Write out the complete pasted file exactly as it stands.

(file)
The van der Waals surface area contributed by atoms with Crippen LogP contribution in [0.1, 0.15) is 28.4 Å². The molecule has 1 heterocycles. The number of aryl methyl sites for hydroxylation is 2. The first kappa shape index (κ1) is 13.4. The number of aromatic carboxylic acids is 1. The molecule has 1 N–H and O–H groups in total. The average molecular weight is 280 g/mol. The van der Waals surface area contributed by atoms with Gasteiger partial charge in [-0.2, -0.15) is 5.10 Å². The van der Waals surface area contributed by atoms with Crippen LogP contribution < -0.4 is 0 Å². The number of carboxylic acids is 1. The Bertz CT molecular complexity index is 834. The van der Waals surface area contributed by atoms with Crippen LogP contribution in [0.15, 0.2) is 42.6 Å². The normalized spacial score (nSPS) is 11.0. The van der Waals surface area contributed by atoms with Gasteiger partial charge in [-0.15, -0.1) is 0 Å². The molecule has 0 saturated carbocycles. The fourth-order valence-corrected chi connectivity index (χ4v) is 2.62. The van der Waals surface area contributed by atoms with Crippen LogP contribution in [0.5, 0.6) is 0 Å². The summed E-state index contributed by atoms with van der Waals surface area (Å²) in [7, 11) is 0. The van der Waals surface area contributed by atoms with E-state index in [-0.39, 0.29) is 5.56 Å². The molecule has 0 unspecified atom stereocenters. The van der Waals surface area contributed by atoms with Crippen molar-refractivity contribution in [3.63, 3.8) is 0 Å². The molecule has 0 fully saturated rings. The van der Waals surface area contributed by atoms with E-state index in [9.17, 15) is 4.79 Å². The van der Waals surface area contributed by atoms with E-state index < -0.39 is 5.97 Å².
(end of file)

The van der Waals surface area contributed by atoms with Crippen LogP contribution in [0.1, 0.15) is 28.4 Å². The molecule has 1 heterocycles. The number of aryl methyl sites for hydroxylation is 2. The first kappa shape index (κ1) is 13.4. The number of aromatic carboxylic acids is 1. The molecule has 1 N–H and O–H groups in total. The average molecular weight is 280 g/mol. The van der Waals surface area contributed by atoms with Gasteiger partial charge in [-0.2, -0.15) is 5.10 Å². The van der Waals surface area contributed by atoms with Crippen LogP contribution < -0.4 is 0 Å². The number of carboxylic acids is 1. The Bertz CT molecular complexity index is 834. The van der Waals surface area contributed by atoms with Crippen LogP contribution in [0.15, 0.2) is 42.6 Å². The normalized spacial score (nSPS) is 11.0. The van der Waals surface area contributed by atoms with Gasteiger partial charge in [-0.15, -0.1) is 0 Å². The molecule has 0 saturated carbocycles. The fourth-order valence-corrected chi connectivity index (χ4v) is 2.62. The van der Waals surface area contributed by atoms with Crippen LogP contribution in [0.5, 0.6) is 0 Å². The summed E-state index contributed by atoms with van der Waals surface area (Å²) in [7, 11) is 0. The van der Waals surface area contributed by atoms with E-state index in [-0.39, 0.29) is 5.56 Å². The molecule has 0 unspecified atom stereocenters. The van der Waals surface area contributed by atoms with Crippen molar-refractivity contribution in [3.63, 3.8) is 0 Å². The molecule has 0 fully saturated rings. The van der Waals surface area contributed by atoms with E-state index in [9.17, 15) is 4.79 Å². The van der Waals surface area contributed by atoms with E-state index < -0.39 is 5.97 Å².